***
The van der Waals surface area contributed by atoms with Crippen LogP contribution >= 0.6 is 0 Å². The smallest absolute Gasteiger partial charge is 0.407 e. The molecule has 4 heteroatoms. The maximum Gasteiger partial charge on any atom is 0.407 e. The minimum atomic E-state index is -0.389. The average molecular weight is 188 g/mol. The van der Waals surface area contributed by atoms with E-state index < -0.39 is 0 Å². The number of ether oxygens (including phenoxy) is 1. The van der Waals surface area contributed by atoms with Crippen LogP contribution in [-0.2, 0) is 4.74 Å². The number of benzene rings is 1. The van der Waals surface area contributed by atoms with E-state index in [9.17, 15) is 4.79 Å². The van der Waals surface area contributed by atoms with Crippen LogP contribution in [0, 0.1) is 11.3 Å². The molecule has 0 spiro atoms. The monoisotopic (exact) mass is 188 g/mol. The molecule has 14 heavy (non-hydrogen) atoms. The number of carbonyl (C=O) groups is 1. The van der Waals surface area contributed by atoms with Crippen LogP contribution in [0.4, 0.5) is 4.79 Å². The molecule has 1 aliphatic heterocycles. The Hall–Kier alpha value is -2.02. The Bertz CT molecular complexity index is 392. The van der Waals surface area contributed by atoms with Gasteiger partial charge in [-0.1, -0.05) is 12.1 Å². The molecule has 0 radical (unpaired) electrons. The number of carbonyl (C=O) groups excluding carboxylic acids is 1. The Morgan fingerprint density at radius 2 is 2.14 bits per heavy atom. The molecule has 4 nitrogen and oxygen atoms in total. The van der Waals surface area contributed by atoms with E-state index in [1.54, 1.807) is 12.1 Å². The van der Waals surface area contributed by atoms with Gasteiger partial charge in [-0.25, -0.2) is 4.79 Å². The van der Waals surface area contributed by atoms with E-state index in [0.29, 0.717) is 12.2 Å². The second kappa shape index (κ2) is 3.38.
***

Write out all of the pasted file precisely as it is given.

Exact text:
The van der Waals surface area contributed by atoms with Crippen LogP contribution >= 0.6 is 0 Å². The smallest absolute Gasteiger partial charge is 0.407 e. The molecule has 4 heteroatoms. The maximum Gasteiger partial charge on any atom is 0.407 e. The minimum atomic E-state index is -0.389. The average molecular weight is 188 g/mol. The van der Waals surface area contributed by atoms with E-state index < -0.39 is 0 Å². The number of ether oxygens (including phenoxy) is 1. The van der Waals surface area contributed by atoms with Crippen LogP contribution in [-0.2, 0) is 4.74 Å². The number of benzene rings is 1. The van der Waals surface area contributed by atoms with E-state index in [9.17, 15) is 4.79 Å². The van der Waals surface area contributed by atoms with Crippen LogP contribution in [0, 0.1) is 11.3 Å². The molecule has 0 spiro atoms. The monoisotopic (exact) mass is 188 g/mol. The molecule has 14 heavy (non-hydrogen) atoms. The number of carbonyl (C=O) groups is 1. The van der Waals surface area contributed by atoms with Crippen LogP contribution in [0.4, 0.5) is 4.79 Å². The molecule has 1 aliphatic heterocycles. The Hall–Kier alpha value is -2.02. The Bertz CT molecular complexity index is 392. The van der Waals surface area contributed by atoms with Gasteiger partial charge in [-0.1, -0.05) is 12.1 Å². The molecule has 0 radical (unpaired) electrons. The number of carbonyl (C=O) groups excluding carboxylic acids is 1. The Morgan fingerprint density at radius 2 is 2.14 bits per heavy atom. The molecule has 4 nitrogen and oxygen atoms in total. The van der Waals surface area contributed by atoms with E-state index in [1.54, 1.807) is 12.1 Å². The van der Waals surface area contributed by atoms with Gasteiger partial charge in [-0.25, -0.2) is 4.79 Å². The van der Waals surface area contributed by atoms with E-state index in [0.29, 0.717) is 12.2 Å². The second kappa shape index (κ2) is 3.38.